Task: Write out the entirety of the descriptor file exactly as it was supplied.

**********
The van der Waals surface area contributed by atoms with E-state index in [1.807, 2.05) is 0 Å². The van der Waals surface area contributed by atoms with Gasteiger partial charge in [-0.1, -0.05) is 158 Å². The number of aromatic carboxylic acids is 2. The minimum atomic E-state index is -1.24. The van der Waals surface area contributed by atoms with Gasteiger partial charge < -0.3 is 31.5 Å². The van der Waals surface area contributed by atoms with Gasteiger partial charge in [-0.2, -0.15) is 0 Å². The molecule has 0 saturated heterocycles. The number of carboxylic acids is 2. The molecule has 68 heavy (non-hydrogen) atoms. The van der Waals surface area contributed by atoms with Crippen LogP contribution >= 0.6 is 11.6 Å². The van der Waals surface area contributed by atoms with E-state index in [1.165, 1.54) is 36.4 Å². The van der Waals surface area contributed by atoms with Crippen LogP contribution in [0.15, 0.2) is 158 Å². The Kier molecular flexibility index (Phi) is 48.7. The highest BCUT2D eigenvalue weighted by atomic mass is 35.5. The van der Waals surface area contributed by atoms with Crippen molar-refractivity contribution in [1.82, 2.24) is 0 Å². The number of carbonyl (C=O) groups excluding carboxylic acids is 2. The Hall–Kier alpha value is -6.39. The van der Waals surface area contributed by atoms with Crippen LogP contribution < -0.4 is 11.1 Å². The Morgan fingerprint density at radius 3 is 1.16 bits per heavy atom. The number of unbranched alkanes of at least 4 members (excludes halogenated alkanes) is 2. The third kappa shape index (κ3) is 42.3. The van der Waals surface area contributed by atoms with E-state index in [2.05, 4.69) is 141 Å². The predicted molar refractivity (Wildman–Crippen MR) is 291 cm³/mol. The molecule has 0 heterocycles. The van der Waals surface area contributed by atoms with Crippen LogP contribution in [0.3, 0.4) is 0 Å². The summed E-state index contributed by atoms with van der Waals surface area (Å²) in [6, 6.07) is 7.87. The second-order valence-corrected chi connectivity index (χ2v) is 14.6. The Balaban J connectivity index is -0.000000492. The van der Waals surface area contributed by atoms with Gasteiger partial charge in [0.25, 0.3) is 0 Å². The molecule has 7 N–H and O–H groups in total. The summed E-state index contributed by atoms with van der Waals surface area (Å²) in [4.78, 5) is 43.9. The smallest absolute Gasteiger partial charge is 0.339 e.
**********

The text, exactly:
The van der Waals surface area contributed by atoms with E-state index in [1.807, 2.05) is 0 Å². The van der Waals surface area contributed by atoms with Gasteiger partial charge in [-0.1, -0.05) is 158 Å². The number of aromatic carboxylic acids is 2. The minimum atomic E-state index is -1.24. The van der Waals surface area contributed by atoms with Gasteiger partial charge < -0.3 is 31.5 Å². The van der Waals surface area contributed by atoms with Gasteiger partial charge in [-0.2, -0.15) is 0 Å². The molecule has 0 saturated heterocycles. The number of carboxylic acids is 2. The molecule has 68 heavy (non-hydrogen) atoms. The van der Waals surface area contributed by atoms with Crippen LogP contribution >= 0.6 is 11.6 Å². The van der Waals surface area contributed by atoms with E-state index in [1.165, 1.54) is 36.4 Å². The van der Waals surface area contributed by atoms with Crippen LogP contribution in [0.15, 0.2) is 158 Å². The Kier molecular flexibility index (Phi) is 48.7. The highest BCUT2D eigenvalue weighted by atomic mass is 35.5. The van der Waals surface area contributed by atoms with Crippen molar-refractivity contribution in [1.82, 2.24) is 0 Å². The number of carbonyl (C=O) groups excluding carboxylic acids is 2. The Hall–Kier alpha value is -6.39. The van der Waals surface area contributed by atoms with Crippen LogP contribution < -0.4 is 11.1 Å². The Morgan fingerprint density at radius 3 is 1.16 bits per heavy atom. The number of unbranched alkanes of at least 4 members (excludes halogenated alkanes) is 2. The third kappa shape index (κ3) is 42.3. The van der Waals surface area contributed by atoms with E-state index in [2.05, 4.69) is 141 Å². The predicted molar refractivity (Wildman–Crippen MR) is 291 cm³/mol. The molecule has 0 heterocycles. The van der Waals surface area contributed by atoms with Crippen LogP contribution in [0.3, 0.4) is 0 Å². The summed E-state index contributed by atoms with van der Waals surface area (Å²) in [6, 6.07) is 7.87. The second-order valence-corrected chi connectivity index (χ2v) is 14.6. The Balaban J connectivity index is -0.000000492. The van der Waals surface area contributed by atoms with Gasteiger partial charge in [0.25, 0.3) is 0 Å². The molecule has 7 N–H and O–H groups in total. The summed E-state index contributed by atoms with van der Waals surface area (Å²) in [4.78, 5) is 43.9. The smallest absolute Gasteiger partial charge is 0.339 e.